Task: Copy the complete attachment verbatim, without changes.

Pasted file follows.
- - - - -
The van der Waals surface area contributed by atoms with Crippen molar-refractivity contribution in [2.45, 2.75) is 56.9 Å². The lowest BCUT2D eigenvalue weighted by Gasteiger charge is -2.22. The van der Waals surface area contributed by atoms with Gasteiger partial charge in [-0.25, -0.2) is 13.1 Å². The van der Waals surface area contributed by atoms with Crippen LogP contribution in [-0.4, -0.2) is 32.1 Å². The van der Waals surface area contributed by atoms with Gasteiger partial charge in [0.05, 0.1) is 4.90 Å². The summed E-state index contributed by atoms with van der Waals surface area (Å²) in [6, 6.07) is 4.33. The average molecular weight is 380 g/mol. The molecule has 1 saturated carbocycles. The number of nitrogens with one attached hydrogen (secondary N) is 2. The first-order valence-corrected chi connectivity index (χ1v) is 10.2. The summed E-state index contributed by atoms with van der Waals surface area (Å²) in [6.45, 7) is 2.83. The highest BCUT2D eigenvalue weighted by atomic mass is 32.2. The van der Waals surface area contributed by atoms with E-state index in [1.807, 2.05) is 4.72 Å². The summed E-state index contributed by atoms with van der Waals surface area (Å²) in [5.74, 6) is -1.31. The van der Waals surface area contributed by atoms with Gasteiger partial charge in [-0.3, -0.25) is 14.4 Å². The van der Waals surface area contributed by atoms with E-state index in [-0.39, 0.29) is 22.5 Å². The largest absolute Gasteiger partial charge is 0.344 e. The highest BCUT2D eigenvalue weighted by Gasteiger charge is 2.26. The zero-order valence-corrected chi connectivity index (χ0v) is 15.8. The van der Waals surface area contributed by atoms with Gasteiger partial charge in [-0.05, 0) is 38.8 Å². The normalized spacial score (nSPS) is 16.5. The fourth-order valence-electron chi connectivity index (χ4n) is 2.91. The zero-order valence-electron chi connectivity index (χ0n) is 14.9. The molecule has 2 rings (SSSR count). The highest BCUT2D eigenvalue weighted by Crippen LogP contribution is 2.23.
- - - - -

The van der Waals surface area contributed by atoms with Crippen molar-refractivity contribution in [2.45, 2.75) is 56.9 Å². The lowest BCUT2D eigenvalue weighted by Gasteiger charge is -2.22. The van der Waals surface area contributed by atoms with Gasteiger partial charge in [-0.25, -0.2) is 13.1 Å². The van der Waals surface area contributed by atoms with Crippen LogP contribution in [-0.4, -0.2) is 32.1 Å². The van der Waals surface area contributed by atoms with Gasteiger partial charge in [0.05, 0.1) is 4.90 Å². The summed E-state index contributed by atoms with van der Waals surface area (Å²) in [6, 6.07) is 4.33. The average molecular weight is 380 g/mol. The molecule has 1 saturated carbocycles. The number of nitrogens with one attached hydrogen (secondary N) is 2. The first-order valence-corrected chi connectivity index (χ1v) is 10.2. The summed E-state index contributed by atoms with van der Waals surface area (Å²) in [6.45, 7) is 2.83. The highest BCUT2D eigenvalue weighted by atomic mass is 32.2. The van der Waals surface area contributed by atoms with E-state index in [1.807, 2.05) is 4.72 Å². The summed E-state index contributed by atoms with van der Waals surface area (Å²) in [5.74, 6) is -1.31. The van der Waals surface area contributed by atoms with Gasteiger partial charge in [-0.3, -0.25) is 14.4 Å². The van der Waals surface area contributed by atoms with E-state index in [-0.39, 0.29) is 22.5 Å². The largest absolute Gasteiger partial charge is 0.344 e. The highest BCUT2D eigenvalue weighted by Gasteiger charge is 2.26. The zero-order valence-corrected chi connectivity index (χ0v) is 15.8. The van der Waals surface area contributed by atoms with Gasteiger partial charge in [-0.05, 0) is 38.8 Å². The normalized spacial score (nSPS) is 16.5. The fourth-order valence-electron chi connectivity index (χ4n) is 2.91. The zero-order valence-electron chi connectivity index (χ0n) is 14.9. The molecule has 2 rings (SSSR count). The highest BCUT2D eigenvalue weighted by Crippen LogP contribution is 2.23.